By Edward Shore
Dear dissertation advisers and doctoral candidates,
Remain vigilant for signs of Mid-Degree Existential Crisis (MDEC) among graduate students. Common symptoms include sleeplessness, semi-facial paralysis, and hair loss. MDEC is known to occur most frequently in doctoral candidates who have returned to Austin, Texas, after a year of dissertation fieldwork in Brazil. Physicians have prescribed Melatonin, Botox, and Propecia. If you or a loved one suspects that a PhD student is suffering from MDEC, please intervene immediately.
Signed, a distressed fifth year PhD candidate.
I discovered that I was suffering a Mid-Degree Existential Crisis during my third viewing of Star Wars: The Force Awakens earlier this month. I had dragged my partner, Cristina, to the AMC Arizona Center 24 Multiplex to experience JJ Abrams’ interpretation of the space-western saga on the second night of our honeymoon in Phoenix. Cristina gazed spellbound as our young heroine, Rey, the scavenger from Jakku, discovered the Force and defeated the villainous Kylo Ren in a climactic lightsaber duel on Starkiller Base.
“Rey is totally Luke Skywalker’s daughter,” Cristina whispered in my ear.
“This is why I married you,” I thought to myself. But then, as Resistance fighters routed the First Order, a panic attack overpowered me like a Darth Vader chokehold. I struggled to breathe. My heart pounded. My palms grew sweaty. This could mean only one thing: spring semester was right around the corner.
Allow me to explain. Last October, I returned to Austin after nine months of dissertation research in Brazil. My project retraces the historical emergence of Article 68, a 1988 constitutional amendment that extends land rights and recognition to rural black communities descended from fugitive slaves known as “quilombos.” I underscore the law’s importance as a harbinger for the nation’s affirmative action policies, while also analyzing its impact on popular struggles over land, resources, and citizenship in the Brazilian countryside. In addition to archival research, I recorded oral histories of quilombo activists living in the Atlantic Rainforest of São Paulo’s Vale do Ribeira, the last preserve of endangered species and wildlife in Brazil’s most heavily industrialized state.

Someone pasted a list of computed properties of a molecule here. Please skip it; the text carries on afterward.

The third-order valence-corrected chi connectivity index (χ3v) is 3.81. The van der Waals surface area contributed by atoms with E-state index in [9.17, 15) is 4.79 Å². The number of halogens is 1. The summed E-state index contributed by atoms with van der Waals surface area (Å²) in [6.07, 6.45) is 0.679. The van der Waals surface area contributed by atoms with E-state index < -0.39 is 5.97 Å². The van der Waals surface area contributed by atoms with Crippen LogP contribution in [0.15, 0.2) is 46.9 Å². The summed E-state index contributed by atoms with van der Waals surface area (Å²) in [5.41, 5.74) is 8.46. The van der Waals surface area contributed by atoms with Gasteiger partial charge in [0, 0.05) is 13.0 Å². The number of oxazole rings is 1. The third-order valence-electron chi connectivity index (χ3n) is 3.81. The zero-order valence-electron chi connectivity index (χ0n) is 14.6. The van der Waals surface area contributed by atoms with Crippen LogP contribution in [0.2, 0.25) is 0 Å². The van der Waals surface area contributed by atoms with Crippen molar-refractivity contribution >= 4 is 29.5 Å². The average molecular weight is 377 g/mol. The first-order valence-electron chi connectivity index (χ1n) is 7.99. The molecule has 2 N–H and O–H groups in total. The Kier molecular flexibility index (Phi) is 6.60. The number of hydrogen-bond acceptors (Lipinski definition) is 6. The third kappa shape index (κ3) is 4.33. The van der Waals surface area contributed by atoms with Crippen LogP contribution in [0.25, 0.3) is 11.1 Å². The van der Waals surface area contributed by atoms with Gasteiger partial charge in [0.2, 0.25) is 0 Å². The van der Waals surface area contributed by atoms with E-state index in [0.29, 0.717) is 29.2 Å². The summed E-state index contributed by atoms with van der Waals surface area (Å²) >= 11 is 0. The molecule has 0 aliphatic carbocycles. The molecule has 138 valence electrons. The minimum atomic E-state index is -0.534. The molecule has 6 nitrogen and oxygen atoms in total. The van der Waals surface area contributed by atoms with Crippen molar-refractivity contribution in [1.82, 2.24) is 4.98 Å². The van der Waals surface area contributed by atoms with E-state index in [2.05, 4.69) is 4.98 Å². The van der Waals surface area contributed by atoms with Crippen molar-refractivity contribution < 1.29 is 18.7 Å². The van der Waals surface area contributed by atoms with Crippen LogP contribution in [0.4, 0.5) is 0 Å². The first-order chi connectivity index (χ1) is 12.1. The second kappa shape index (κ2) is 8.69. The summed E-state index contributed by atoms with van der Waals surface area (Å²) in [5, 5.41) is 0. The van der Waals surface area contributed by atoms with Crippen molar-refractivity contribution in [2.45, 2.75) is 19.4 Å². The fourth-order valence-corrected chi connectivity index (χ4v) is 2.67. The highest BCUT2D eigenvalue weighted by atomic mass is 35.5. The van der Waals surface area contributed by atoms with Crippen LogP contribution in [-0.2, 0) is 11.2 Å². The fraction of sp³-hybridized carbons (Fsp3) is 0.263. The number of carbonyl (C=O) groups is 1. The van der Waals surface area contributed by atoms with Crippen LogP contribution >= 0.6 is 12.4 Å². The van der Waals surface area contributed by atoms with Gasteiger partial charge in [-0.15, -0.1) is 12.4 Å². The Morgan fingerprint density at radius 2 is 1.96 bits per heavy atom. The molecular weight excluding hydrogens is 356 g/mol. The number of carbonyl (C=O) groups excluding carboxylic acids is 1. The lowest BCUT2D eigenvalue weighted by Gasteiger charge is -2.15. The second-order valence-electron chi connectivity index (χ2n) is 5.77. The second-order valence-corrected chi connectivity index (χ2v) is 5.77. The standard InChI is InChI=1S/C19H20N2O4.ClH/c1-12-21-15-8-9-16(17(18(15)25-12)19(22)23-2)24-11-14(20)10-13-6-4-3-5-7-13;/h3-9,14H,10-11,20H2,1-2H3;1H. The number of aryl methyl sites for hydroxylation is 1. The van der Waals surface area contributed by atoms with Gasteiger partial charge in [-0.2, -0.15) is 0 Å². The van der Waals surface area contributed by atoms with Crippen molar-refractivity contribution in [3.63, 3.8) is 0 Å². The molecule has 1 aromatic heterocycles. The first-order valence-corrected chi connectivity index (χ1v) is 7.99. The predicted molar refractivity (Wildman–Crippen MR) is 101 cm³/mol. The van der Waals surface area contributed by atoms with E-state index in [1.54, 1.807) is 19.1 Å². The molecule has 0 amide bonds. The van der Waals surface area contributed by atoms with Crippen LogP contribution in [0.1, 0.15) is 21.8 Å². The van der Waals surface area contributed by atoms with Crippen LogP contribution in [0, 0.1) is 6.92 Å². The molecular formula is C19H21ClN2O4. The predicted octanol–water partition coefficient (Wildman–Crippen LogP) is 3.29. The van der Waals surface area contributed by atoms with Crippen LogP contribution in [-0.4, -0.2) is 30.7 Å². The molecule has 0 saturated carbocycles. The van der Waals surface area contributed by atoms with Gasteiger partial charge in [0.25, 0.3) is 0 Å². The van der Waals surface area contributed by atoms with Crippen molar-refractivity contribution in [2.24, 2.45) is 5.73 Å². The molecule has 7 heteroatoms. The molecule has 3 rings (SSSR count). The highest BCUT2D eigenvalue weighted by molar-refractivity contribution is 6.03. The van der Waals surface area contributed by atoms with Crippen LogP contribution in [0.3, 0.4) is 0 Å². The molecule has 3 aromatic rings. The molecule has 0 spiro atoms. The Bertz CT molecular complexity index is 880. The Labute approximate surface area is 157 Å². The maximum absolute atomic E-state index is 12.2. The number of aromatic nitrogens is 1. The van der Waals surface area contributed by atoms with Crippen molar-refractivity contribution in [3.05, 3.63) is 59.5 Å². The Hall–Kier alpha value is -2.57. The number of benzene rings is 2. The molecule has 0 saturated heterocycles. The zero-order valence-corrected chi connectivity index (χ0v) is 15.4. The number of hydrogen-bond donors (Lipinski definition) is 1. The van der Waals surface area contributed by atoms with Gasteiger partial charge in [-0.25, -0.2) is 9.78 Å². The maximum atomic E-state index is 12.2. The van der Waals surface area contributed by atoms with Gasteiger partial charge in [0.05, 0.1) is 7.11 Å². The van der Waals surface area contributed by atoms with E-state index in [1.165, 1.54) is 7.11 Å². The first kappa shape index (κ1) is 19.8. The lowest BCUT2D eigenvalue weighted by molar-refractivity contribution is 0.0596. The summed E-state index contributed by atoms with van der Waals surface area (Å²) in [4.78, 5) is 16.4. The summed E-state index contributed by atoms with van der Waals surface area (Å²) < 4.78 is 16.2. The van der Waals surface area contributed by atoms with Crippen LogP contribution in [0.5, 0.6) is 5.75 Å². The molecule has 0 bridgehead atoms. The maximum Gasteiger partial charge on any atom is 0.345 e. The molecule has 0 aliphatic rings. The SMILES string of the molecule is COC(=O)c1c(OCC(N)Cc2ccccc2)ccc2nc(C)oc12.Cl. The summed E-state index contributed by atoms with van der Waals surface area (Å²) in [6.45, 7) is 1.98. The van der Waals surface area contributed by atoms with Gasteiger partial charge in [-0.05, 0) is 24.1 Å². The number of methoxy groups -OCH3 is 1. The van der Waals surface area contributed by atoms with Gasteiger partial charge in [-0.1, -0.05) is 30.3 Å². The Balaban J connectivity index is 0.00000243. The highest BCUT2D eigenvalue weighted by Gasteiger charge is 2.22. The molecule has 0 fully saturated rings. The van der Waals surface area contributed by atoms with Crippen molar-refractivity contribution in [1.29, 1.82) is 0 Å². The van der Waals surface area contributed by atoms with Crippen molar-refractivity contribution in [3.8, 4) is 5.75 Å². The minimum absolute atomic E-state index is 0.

The Instituto Socioambiental (ISA), a São Paulo-based NGO that defends the social and environmental rights of so-called “traditional peoples'” in Brazil, including quilombolas (communities of quilombos), indigenous groups, and rubber tappers, sponsored my research. I lived and worked for six weeks at ISA’s satellite office in Eldorado, a small town of 5,000 inhabitants located in the heartland of the Vale do Ribeira. I shadowed my friends, ISA anthropologists Alexandre Kishimoto, Raquel Pasinato, and Frederico da Silva, who assisted quilombo communities in organizing an oral history project, a farming cooperative, and a “seed bank” of rare subsistence crops that quilombolas and their ancestors had planted in the valley for over four centuries. The experience was exhilarating. It contributed immensely to the conceptual development of my dissertation. Most important, my sojourn in the Vale do Ribeira impressed on me the urgency of using scholarship to advance the social rights of Brazil’s marginalized quilombo population. I had never felt more alive than I did in the field.
Fall semester 2015 was a different story. Re-entry to university life was excruciating. I hit rock bottom. Brazil had offered shelter from writer’s block, fellowship rejections, and the pessimism of a shrinking job market. Back in Austin, I sat at my desk determined to write my first chapter. But the words never came. I tore through dozens of yellow legal pads full of scribbled notes, half-baked insights, and aborted first drafts. Anguish from writer’s block grew so severe that I developed a spasm in the left side of my face that required eight Botox injections near the eyelid to paralyze the nerve. I doubted if I would ever complete a first draft of a chapter, let alone graduate and realize my lifelong dream of becoming a professor. Mid-Degree Existential Crisis is real, even if it’s not. Trust me.